These unexpected and unsanctioned attacks deprived families of breadwinners, caused loss of property. They were used to ensure that others knew their ‘place.’ It also caused displacement: Blacks fled their homes looking for safe shelter far away from the dangers. (Finding dangers of another kind?)

Long before Emmit Till, part of my family left the south in small  groups. A great uncle, age 20 and looking white, was being chased for talking to a white woman. The sister was separated from her brother. His former slave mother spent her last years without his comfort. The doctor husband remained in a nearby southern state. What resulted from this new normal?

Finally, the practice of lynching was curtailed by federal laws.

But now we have a new version of lawlessness. Our children are killing each other. In this form, it is also an equal opportunity event. Children of color, with guns, kill those closest to themselves. It is the lawlessness of the Wild West and no one is safe.

By my definition the New Lynchings are encouraged by our laws. It is an individual ‘being the MAN’ event. When there is no accountability for taking a life, our children have no expectation of living a long time. The model is ‘give me respect’, or, with my gun, you lose your life. How sad. Parents live in anguish when cast as polite, understanding people; cast into the TV limelight due to the killing of their child. What effort to face the public with the approved image only to curse the dark when alone.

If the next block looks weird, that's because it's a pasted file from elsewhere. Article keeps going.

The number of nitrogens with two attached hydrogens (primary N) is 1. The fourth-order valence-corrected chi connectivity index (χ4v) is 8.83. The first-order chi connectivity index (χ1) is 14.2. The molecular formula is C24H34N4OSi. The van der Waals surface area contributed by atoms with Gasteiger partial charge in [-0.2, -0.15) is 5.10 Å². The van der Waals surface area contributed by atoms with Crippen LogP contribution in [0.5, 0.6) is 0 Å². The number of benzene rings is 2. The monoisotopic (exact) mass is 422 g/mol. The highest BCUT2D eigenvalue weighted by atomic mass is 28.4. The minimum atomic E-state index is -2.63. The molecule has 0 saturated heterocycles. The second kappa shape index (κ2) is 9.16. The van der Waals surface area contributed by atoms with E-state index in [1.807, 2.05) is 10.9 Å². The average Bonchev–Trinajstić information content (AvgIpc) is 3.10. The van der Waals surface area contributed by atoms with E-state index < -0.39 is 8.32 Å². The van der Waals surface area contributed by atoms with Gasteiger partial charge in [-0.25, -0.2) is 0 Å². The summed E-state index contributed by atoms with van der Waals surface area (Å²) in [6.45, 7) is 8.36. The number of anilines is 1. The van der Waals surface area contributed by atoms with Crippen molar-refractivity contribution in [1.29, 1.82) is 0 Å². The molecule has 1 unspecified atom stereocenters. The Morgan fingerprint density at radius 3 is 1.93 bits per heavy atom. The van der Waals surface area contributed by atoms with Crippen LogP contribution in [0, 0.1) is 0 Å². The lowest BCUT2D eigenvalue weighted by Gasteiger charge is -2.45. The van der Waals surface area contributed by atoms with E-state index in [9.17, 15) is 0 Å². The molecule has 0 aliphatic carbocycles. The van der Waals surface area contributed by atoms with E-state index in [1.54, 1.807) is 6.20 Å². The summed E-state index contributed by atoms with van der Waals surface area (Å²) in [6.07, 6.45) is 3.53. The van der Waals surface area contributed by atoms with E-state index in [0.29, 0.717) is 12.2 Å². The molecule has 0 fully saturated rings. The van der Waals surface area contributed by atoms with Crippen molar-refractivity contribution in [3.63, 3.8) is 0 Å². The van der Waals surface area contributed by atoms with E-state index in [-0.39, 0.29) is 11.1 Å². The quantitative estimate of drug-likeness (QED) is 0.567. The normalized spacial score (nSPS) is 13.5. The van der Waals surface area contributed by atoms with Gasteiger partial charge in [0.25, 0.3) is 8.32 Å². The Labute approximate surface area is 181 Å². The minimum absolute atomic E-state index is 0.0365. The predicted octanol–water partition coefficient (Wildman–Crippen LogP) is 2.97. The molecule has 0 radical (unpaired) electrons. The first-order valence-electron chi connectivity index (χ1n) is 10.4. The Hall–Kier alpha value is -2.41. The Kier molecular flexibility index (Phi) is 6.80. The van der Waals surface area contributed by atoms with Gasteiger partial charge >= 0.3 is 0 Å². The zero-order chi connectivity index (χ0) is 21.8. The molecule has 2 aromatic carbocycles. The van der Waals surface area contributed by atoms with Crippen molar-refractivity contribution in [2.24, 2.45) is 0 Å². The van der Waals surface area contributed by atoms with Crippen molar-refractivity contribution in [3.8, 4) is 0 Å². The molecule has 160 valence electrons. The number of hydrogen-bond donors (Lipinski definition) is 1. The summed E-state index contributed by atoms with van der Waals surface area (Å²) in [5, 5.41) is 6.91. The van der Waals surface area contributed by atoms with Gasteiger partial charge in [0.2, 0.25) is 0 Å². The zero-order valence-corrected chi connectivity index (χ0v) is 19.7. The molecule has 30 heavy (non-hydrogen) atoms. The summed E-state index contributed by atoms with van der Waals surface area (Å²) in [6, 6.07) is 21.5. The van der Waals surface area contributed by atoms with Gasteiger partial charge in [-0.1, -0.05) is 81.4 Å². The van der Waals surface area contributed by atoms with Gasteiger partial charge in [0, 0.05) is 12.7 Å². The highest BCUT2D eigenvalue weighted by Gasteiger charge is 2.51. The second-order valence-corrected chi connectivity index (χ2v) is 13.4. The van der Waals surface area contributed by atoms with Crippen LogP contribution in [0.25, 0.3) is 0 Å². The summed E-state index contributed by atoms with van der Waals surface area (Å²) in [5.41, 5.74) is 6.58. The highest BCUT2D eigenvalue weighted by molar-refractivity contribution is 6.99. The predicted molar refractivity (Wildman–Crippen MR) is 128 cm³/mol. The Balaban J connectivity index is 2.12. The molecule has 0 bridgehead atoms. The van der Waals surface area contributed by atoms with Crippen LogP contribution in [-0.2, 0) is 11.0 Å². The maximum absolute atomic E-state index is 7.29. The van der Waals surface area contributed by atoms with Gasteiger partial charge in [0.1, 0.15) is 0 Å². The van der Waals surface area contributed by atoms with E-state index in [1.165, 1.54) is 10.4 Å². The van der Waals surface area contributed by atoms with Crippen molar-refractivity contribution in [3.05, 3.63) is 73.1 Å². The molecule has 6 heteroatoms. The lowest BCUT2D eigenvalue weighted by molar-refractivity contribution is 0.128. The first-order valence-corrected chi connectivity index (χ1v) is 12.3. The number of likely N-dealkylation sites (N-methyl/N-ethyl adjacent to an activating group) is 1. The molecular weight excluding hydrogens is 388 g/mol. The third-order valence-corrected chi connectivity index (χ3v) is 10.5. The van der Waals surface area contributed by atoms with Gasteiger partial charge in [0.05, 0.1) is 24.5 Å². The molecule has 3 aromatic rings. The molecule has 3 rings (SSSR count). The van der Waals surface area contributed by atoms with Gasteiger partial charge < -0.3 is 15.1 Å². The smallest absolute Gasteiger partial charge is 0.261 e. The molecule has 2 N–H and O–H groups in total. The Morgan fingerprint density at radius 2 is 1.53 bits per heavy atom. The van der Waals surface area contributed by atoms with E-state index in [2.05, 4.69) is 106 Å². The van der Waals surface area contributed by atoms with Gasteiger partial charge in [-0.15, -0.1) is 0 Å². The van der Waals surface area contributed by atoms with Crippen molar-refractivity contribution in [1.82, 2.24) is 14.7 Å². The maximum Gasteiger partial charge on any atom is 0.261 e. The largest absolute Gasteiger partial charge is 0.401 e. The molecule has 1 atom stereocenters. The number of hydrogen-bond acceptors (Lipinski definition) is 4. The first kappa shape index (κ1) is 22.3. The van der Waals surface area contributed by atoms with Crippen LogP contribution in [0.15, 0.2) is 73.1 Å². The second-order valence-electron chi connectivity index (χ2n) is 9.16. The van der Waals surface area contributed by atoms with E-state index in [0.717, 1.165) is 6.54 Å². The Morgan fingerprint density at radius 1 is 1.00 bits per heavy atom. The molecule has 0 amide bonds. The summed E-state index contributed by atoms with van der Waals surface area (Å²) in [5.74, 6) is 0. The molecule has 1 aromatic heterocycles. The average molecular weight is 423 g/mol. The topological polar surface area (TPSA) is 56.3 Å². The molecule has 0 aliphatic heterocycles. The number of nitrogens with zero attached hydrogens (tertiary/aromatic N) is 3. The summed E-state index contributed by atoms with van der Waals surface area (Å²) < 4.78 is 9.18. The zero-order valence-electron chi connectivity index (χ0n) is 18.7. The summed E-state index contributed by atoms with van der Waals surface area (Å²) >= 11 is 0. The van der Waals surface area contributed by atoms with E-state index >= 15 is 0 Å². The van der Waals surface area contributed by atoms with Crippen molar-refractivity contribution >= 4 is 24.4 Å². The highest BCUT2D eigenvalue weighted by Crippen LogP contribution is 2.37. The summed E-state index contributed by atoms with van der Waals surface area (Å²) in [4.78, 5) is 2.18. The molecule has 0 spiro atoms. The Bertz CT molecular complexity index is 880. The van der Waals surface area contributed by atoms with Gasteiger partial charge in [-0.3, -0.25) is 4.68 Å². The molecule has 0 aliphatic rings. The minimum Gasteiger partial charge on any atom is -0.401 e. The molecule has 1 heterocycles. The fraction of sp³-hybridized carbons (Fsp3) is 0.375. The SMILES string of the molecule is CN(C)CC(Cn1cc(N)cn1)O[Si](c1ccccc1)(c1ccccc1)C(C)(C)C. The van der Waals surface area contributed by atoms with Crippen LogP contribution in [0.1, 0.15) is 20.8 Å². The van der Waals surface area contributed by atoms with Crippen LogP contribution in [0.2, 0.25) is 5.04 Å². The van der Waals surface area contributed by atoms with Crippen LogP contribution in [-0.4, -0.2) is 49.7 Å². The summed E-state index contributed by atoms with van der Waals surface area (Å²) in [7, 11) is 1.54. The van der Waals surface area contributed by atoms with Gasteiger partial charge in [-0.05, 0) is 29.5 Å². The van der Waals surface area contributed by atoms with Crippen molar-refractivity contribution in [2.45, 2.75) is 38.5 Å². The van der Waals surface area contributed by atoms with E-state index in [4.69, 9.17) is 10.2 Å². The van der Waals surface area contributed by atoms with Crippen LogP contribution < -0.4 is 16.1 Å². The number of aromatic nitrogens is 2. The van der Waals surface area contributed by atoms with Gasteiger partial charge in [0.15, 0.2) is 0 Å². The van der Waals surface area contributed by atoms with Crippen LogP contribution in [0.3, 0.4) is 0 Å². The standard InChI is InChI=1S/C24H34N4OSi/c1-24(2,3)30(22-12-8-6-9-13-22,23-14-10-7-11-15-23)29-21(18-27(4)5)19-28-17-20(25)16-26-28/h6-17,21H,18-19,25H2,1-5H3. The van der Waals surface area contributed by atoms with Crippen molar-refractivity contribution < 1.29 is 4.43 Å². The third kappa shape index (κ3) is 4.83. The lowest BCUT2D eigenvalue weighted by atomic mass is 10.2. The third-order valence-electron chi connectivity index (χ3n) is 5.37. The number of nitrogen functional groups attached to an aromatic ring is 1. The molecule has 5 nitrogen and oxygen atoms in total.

And if you have other children, yours or your neighbors?  What court? What jury? What comfort for their safety? What price for raising good kids? And if not so good, would that make a killing justified?

In the celebration of Black History Month, we look away from the bad past and the bad today. Will we remember that within some of our lifetimes, in Florida, Blacks had a curfew, could not walk on the sidewalk, and could be arrested without a ‘passport.’ Not slavery times, not too long ago. Will we see the signs on water fountains because some people buy into being separate means safety?

Who knew?